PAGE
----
Food gardening in Central Texas may seem difficult to some. Indeed, it may take a few years and a few dead plants before you figure out how to use the climate to your garden’s benefit or how to defeat the pests on your leafy greens. But don’t despair, this could be your year, and even if you only get a few delicious cherry tomatoes in June, you will get so much more from your garden than you think. Here are 7 reasons to get outside and start gardening.
1. Exercise – Flexibility, weight loss, reduced bone loss, and muscle strength are all benefits of gardening, and because there is always work to be done in a garden, it’s a great way to get in your daily moderate exercise.
2. Community building– School and community gardens help foster a sense of place in a community and bring together people from different backgrounds.
3. Wonder and excitement – Watching a garden grow and evolve creates a sense of wonder in both children and adults. There is something special, if not magical, about planting tiny carrot seeds and then pulling a beautiful, orange carrot out of the soil 75 days later.
4. Life-long learning - All those times your garden failed, you learned something! And when it goes right….
5. A sense of achievement - When hard work pays off, it results in a sense of satisfaction. Helping a garden flourish boosts your emotional well-being, and you get to enjoy the fruits of your labor.
6. Connection to Earths’ cycles – Tending a garden throughout the seasons is a way to observe and be a part of Earth’s cycles. The process of enabling a seed to sprout, form flowers and fruit, then reproduce unfolds before your eyes in just a few months. Planting parsley or fennel will likely result in swallowtail butterflies laying their eggs on these host plants followed by the caterpillar offspring feeding on the plants. At SFC’s Teaching Garden, children who visit see caterpillars and chrysalides on these plants throughout the garden which boosts their understanding of relationships and cycles in nature. Caitlin Riojas, a teacher at AISD’s Elementary Disciplinary Alternative Ed. Program agrees, “In our time of computers, iPads, iPhones etc., I feel so great that these students get to be excited about being outside and connected with each other and the natural realm.”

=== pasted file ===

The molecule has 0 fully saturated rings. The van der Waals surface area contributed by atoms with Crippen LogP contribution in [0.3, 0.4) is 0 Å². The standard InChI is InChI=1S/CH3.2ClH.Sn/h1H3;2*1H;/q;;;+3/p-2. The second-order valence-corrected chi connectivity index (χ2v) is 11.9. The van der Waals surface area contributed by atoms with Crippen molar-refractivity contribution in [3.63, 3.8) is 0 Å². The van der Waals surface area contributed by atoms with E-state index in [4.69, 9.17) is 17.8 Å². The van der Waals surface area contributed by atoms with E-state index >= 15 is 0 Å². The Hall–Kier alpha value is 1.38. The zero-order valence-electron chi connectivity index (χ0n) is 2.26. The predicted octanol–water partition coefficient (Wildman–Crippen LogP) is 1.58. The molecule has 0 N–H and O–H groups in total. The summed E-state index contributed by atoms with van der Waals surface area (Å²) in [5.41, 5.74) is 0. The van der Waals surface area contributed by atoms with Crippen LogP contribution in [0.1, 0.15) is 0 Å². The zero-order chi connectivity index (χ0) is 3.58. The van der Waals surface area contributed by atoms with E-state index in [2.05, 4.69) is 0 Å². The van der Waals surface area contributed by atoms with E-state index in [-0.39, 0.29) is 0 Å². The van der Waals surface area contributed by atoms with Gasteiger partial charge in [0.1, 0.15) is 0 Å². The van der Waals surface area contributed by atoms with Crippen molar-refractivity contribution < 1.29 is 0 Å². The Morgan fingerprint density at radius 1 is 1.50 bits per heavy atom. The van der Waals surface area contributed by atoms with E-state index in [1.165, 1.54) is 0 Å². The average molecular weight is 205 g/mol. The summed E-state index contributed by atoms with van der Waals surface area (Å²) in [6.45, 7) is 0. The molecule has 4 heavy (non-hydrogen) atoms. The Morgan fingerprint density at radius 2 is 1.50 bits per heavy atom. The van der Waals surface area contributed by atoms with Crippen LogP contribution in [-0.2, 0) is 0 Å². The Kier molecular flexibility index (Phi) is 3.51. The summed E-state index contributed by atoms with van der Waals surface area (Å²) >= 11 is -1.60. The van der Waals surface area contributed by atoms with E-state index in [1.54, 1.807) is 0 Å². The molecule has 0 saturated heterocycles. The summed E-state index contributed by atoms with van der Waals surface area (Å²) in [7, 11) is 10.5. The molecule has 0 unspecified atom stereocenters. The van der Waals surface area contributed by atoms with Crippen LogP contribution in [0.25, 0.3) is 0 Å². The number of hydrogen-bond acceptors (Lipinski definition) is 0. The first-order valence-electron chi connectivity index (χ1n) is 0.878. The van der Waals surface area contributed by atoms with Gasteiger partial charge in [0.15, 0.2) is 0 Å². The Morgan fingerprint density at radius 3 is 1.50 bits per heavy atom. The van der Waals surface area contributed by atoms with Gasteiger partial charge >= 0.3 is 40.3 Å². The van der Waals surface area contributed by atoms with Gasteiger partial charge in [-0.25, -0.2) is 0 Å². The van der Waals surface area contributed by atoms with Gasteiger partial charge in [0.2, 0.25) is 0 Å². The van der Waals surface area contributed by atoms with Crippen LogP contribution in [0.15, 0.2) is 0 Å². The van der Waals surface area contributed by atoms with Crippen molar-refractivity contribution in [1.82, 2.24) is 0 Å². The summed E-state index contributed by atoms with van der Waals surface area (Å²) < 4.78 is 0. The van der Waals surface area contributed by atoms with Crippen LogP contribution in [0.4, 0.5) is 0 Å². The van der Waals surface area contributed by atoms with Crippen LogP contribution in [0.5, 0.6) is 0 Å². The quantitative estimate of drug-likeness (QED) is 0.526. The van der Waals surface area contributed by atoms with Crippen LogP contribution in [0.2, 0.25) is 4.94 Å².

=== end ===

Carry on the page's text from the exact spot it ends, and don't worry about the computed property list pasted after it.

7. Freshness – When food is harvested close to the day it is eaten, it tastes significantly better than when it is harvested weeks prior and ripened en route to the supermarket. A child who has only ever tasted store-bought tomatoes is often surprised when they pick a tomato off the plant and eat it—in our experience, they usually ask for more!
To learn about our food gardening classes and trainings, visit the Classes section of our website.